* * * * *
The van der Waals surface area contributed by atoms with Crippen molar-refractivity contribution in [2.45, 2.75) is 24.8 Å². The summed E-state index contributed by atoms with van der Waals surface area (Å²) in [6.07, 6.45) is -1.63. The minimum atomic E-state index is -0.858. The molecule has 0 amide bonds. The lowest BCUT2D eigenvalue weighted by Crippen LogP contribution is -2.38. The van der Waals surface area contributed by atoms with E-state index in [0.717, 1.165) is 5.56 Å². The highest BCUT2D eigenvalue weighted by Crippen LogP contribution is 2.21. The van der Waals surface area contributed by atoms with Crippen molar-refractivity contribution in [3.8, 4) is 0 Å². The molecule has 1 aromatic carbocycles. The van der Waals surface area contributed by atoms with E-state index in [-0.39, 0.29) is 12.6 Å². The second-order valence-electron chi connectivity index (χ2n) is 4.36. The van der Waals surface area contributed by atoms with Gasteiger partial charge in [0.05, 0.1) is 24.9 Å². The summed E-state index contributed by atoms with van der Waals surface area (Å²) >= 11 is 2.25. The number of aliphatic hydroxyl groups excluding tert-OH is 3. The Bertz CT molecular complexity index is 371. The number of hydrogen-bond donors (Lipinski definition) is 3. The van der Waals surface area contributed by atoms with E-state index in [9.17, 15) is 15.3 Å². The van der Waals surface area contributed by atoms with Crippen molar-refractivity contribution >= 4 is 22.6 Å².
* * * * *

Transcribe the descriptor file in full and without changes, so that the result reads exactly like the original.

The van der Waals surface area contributed by atoms with Crippen molar-refractivity contribution in [2.45, 2.75) is 24.8 Å². The summed E-state index contributed by atoms with van der Waals surface area (Å²) in [6.07, 6.45) is -1.63. The minimum atomic E-state index is -0.858. The molecule has 0 amide bonds. The lowest BCUT2D eigenvalue weighted by Crippen LogP contribution is -2.38. The van der Waals surface area contributed by atoms with E-state index in [0.717, 1.165) is 5.56 Å². The highest BCUT2D eigenvalue weighted by Crippen LogP contribution is 2.21. The van der Waals surface area contributed by atoms with Crippen molar-refractivity contribution in [3.8, 4) is 0 Å². The molecule has 1 aromatic carbocycles. The van der Waals surface area contributed by atoms with E-state index in [-0.39, 0.29) is 12.6 Å². The second-order valence-electron chi connectivity index (χ2n) is 4.36. The van der Waals surface area contributed by atoms with Gasteiger partial charge in [0.05, 0.1) is 24.9 Å². The summed E-state index contributed by atoms with van der Waals surface area (Å²) >= 11 is 2.25. The number of aliphatic hydroxyl groups excluding tert-OH is 3. The Bertz CT molecular complexity index is 371. The number of hydrogen-bond donors (Lipinski definition) is 3. The van der Waals surface area contributed by atoms with E-state index in [9.17, 15) is 15.3 Å². The van der Waals surface area contributed by atoms with Crippen molar-refractivity contribution >= 4 is 22.6 Å².